Lest you think I subsisted on a diet of animal fats and fermented grapes the entire two weeks we were in France, in Provence I did eat fresh vegetables, fruits … and, (yes) a lot of fermented grapes.
Waverly Root, writing in The Food of France (thanks again, Bill), divides France into three domains according to their favored cooking fats: the land of Butter (which includes Paris and Burgundy), the land of Lard and Goose Fat (a region I haven’t yet had the pleasure of
pigging out in visiting), and the land of Oil (which includes Provence).
Foods cooked with olive oil are, of course, much lighter and fresher than those cooked in butter and animal fat. And dining at home, as we did in Elizabeth and Gwendal’s stone cottage in Céreste for four blissful days, makes for lighter fare. While M. did do some cooking in hot butter (to the consternation of Elizabeth — she hates the smell), for the most part we ate in the Provençal way: foods fresh from the market, minimally treated.
(I mentioned this before, but dining at home on vacation is such a luxury. Thrilling trips to the market, glasses of wine in the kitchen while we cook, long and lingering conversations over fromage that turn into long and lingering conversations over tea, while that sweet boy sleeps over our heads…. There is nothing to distract from the food and the feeling of togetherness.)
My birthday lunch, pictured above, was as exhilarating as the postcard view from Elizabeth and Gwendal’s patio. Thick slices of heirloom tomatoes, all the sweeter because they’re the last of the year, figs that dripped down our chins, charcuterie, glorious, unpausterized* cheeses (one of my favorites was brebis crémeux, a wrinkly-skinned creamy sheep cheese wrapped in dried leaves), and fresh bread that cracked when we broke it. (When I asked for a bread knife, Gwendal explained that in some French households it’s considered uncouth to slice bread. One should break it, as Jesus did. Works for me!)
* The government can stay in my Medicare — but get it out of my cheese! It’s crazy that people have to sell completely safe raw milk cheeses as "fish bait" in this country. We’re really missing out.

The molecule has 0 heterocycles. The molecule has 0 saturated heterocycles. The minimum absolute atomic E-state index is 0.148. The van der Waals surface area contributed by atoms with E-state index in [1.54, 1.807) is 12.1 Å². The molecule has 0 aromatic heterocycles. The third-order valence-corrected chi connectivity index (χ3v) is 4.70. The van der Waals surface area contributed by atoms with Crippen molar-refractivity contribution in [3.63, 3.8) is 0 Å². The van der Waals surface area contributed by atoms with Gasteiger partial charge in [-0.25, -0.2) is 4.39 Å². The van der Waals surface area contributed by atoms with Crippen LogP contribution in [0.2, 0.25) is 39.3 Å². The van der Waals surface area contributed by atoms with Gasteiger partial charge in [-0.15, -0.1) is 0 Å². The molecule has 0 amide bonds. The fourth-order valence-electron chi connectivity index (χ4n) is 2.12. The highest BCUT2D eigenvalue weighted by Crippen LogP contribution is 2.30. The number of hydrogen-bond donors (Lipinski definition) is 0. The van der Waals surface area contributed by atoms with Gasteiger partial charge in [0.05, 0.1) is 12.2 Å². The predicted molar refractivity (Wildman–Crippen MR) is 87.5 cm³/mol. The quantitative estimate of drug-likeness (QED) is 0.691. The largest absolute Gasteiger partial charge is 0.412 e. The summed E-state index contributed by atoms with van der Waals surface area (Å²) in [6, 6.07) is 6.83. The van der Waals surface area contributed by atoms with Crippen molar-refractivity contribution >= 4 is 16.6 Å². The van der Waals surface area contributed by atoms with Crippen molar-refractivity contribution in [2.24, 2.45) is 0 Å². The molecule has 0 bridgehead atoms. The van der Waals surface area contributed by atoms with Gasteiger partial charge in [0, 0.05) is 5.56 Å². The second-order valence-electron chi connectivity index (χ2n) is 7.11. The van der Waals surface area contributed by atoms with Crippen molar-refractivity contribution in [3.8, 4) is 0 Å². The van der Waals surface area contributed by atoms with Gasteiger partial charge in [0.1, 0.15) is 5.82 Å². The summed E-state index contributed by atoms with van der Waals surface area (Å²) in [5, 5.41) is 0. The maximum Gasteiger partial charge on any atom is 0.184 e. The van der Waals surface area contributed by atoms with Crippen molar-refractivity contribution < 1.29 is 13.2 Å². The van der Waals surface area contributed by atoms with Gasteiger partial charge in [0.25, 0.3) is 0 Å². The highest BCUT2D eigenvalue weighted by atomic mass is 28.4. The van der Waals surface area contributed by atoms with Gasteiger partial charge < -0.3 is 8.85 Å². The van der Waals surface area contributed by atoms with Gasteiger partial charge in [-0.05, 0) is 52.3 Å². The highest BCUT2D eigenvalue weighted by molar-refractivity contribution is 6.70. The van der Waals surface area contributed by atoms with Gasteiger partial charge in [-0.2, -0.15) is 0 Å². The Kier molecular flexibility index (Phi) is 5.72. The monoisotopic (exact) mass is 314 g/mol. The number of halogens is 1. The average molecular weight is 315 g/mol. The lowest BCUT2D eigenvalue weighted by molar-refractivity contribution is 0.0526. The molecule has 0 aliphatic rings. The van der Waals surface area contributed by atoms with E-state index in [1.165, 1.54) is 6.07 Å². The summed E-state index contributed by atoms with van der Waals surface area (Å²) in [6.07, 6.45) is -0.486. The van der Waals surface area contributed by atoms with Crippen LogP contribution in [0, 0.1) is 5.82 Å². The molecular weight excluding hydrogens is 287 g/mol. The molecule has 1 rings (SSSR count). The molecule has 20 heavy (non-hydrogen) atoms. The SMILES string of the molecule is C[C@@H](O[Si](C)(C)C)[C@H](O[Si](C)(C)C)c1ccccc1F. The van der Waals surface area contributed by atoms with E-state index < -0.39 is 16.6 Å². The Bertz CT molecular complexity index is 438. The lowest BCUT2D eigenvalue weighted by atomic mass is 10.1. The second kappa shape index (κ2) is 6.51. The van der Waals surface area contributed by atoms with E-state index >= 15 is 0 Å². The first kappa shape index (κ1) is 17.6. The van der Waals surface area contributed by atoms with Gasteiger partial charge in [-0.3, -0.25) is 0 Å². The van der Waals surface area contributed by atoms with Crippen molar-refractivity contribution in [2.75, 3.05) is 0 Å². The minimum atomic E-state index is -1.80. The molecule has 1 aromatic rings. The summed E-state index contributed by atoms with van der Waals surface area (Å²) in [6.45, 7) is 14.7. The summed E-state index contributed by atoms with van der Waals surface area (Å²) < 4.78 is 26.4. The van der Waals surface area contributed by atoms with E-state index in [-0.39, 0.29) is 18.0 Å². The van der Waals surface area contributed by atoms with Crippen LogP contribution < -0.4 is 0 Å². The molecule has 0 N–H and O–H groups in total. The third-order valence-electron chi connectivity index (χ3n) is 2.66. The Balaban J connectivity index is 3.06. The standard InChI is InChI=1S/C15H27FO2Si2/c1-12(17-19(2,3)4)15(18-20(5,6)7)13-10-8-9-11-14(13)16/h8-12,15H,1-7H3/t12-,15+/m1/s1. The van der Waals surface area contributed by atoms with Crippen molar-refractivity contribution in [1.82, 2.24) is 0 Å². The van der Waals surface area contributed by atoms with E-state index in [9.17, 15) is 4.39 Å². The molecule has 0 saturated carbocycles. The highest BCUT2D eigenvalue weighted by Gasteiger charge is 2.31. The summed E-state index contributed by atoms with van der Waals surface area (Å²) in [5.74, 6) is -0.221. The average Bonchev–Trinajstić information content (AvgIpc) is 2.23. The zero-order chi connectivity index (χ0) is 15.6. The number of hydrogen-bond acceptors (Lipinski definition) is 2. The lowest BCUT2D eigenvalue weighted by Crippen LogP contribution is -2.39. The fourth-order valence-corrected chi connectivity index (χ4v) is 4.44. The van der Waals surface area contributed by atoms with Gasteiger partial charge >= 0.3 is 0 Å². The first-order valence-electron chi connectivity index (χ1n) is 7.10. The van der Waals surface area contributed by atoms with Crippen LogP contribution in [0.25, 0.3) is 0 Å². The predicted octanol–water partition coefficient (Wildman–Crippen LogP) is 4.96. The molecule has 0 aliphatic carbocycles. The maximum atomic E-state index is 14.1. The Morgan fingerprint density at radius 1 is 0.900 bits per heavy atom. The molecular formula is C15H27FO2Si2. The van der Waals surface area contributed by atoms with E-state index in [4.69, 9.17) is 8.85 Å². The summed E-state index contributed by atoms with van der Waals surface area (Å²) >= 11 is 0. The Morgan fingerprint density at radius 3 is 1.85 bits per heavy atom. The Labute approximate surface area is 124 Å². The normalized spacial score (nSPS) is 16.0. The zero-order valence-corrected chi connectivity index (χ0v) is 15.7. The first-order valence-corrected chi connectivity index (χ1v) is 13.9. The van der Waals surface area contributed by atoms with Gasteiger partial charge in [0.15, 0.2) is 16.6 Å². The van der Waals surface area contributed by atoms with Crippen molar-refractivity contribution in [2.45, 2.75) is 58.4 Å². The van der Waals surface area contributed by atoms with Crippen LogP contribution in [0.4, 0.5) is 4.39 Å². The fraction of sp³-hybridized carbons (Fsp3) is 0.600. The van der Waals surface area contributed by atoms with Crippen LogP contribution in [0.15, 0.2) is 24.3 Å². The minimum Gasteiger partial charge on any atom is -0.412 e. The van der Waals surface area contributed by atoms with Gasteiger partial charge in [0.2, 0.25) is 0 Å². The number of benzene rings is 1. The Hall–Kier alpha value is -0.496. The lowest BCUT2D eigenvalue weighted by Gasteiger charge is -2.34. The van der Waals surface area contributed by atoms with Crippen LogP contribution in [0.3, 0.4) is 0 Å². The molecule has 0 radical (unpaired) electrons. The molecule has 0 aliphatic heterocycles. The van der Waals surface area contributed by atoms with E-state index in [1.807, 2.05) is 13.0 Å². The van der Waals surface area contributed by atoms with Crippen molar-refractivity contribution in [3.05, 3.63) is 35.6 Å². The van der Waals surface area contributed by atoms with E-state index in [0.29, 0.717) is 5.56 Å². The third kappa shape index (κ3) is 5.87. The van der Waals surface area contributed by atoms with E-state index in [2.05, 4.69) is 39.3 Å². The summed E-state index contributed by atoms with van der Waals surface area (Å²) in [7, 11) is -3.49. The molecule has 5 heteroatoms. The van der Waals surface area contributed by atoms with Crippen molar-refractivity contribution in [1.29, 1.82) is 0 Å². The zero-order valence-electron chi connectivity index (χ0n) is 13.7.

That night, M. made an autumnal dinner of boudin noir (blood sausage) sauteed with apples and onions and, for the main course, côte de boeuf (a cut rarely seen stateside, though if you’re interested, Minetta Tavern does it very well). We followed the meal with fromage and salad and the most amazing birthday cake I’ve had since M. made me a Baked Alaska. It deserves its own post.
About that boudin noir. Years ago, M. made scallops with champagne custard and pork tenderloin with apples in Elizabeth and Gwendal’s Paris apartment. The recipes were so unforgettable, they wound up in Elizabeth’s book. She took one bite of the boudin noir and exclaimed, “Every time you visit you get your own chapter!” (She’s now at work on the sequel.) So, dear friends, you’ll just have to wait for the recipe. :)
(Hmmm. Blood sausage and steak. Okay so maybe not super-light but hey, it was my birthday!)
The next evening, he used the massive beef bone to make beef and spelt soup, topped at the table with sauteed radicchio (a deft move that I will most certainly be copying with my winter soups — who doesn’t like adding their own toppings?).
The night was a bit cool and damp, half the party was sick with a cold and the other was weary from a long, uphill hike.
In other words, the soup was perfect, and we scraped the pot.
The following evening, the last with my parents, M. and Elizabeth made soup au pistou, a vegetarian specialty of the region, particularly Nice. Waverly Root calls it “one of the finest soups I know” — and I must agree.
At the market, Elizabeth acquired a very fragrant living basilic plant, a local variety of sweet basil. The entire bush went into the pistou, a Provençal take on Genovese pesto that traditionally features garlic, Gruyère, and olive oil. (A secondary reason for making the soup was so that M. could teach Elizabeth how to use her new food processor.)
The soup itself is made from white beans, tomatoes, some variety of vegetables, and at the cook’s discretion, pasta, such as macaroni. It’s similar to a minestrone, and like minestrone, anything goes. As Root put it: “My cook … who makes the best pistou I have ever tasted, says it does not mater what vegetables you put in pistou, as long as there are plenty of them.”
The pistou is added to the soup just before it is served, thus preserving its terrifically pungent flavors. Tasted together, it’s a revelation, and an approach we can easily apply at home. I’m thinking something as simple as just adding a heaping spoonful of pesto to the next can of white bean soup I heat up (shhh, don’t tell the French).
There were also big hunks of Provençal charcuterie on the side, and fromage and salad to follow the meal. (I’m really not making a particularly convincing case for “we ate light,” am I?)
And finally, our last night in Céreste. Elizabeth and M. once again pulled out the food processor. This time he showed her how to make pastry dough for a chard and lardon quiche. It took about twice as long in the oven than expected but came out so beautiful, so puffed and moist and delectable, that we didn’t mind.
All the more time for those long and lingering conversations.